Five Questions And A Playlist: Squid
Emerging Brighton formed five-piece Squid are currently on an exciting upward trajectory. Their driving motorik rhythms and blended elements of psychedelic pop have earned them praise from a who’s who list of music press including Stereogum, The Line Of Best Fit and DIY. Their latest track ‘The Dial’ was voted as number one on a recent BBC Radio 6 music roundtable and has been chosen as Steve Lamacq’s Livener.
While their ability to craft engaging angular, 70s leaning post-punk singles is apparent on the recorded version of ‘The Dial’ below, it’s their live shows that are garnering them a growing reputation as a force to be reckoned with on the alternative music landscape.
As a precursor to their single launch at Brixton’s, Windmill on Saturday 13 October the band made us a playlist of the tracks that have inspired them over the years and answered some quick fire questions.
Tickets available here.
Who were your favourite bands / artists at the age of 16?
Fuck Buttons, Joy Orbison and Deerhunter were big ones back in ‘09/’10. And also more landfill indie than you could shake a glowstick at.
When did you realise music could be a career?
I think we’re still in the realising stage of this. Personally, I’m quite terrified of the economic implications of being a full time hobbyist.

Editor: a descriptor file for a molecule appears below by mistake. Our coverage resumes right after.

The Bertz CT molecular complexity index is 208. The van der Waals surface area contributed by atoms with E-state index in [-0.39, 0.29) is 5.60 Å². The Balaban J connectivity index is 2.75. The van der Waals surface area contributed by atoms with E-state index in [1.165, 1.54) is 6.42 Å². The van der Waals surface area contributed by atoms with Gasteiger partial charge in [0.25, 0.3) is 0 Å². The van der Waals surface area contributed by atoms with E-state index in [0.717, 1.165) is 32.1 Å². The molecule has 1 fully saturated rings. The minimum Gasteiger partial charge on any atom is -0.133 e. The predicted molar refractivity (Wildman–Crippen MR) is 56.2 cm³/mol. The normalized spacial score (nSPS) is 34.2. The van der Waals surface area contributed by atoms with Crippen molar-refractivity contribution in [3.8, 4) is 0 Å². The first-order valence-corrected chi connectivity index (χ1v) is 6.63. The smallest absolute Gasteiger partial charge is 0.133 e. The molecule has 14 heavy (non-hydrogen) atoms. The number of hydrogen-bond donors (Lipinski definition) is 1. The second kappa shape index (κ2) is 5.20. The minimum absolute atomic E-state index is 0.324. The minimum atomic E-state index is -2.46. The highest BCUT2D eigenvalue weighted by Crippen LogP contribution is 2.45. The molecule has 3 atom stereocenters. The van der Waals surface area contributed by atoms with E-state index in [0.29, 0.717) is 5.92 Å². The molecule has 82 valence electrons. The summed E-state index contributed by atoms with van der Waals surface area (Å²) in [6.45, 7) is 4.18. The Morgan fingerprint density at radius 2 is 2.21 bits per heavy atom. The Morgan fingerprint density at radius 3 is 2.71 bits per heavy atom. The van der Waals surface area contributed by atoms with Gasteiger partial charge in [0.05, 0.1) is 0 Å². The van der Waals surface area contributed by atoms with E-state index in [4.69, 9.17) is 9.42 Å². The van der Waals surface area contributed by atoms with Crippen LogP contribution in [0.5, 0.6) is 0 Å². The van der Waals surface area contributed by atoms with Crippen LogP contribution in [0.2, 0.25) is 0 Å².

Do you have a job outside of music?
I work for a record label, Louis works for an arts charity, Anton is doing an internship in France for their arts council, Arthur tunes harpsichords and teaches children the Cello and Laurie is the tide wanderer, the wall knocker, the dulcet voice of a dulcet tone. He also “sells conservatory roofing from time to time”.
How well is live music music supported in your hometown / city?
London’s music scene has been very well documented recently, there’s a massively vibrant array of bands and artists around at the moment. Jockstrap, Goat Girl, Black Midi and Scottibrains are some of our faves.
After the last general election I posted on Facebook “at least there will be some amazing music made from the next 5 years of misery and shit” and I couldn’t have been more spot on I reckon.
If you could make one change to the music industry to help bands / artists in your position, what would it be?
This question is making my head hurt because I spend 40 hours a week in an office thinking about the music industry and then further time in Squid thinking about the music industry.
Some sort of readily available mental health service for bands/artists from record labels would be a good thing. We’ve never been on a tour or put out an album or done back to back days of promo so we can’t really speak from experience. But on paper, it’s not a healthy profession is it?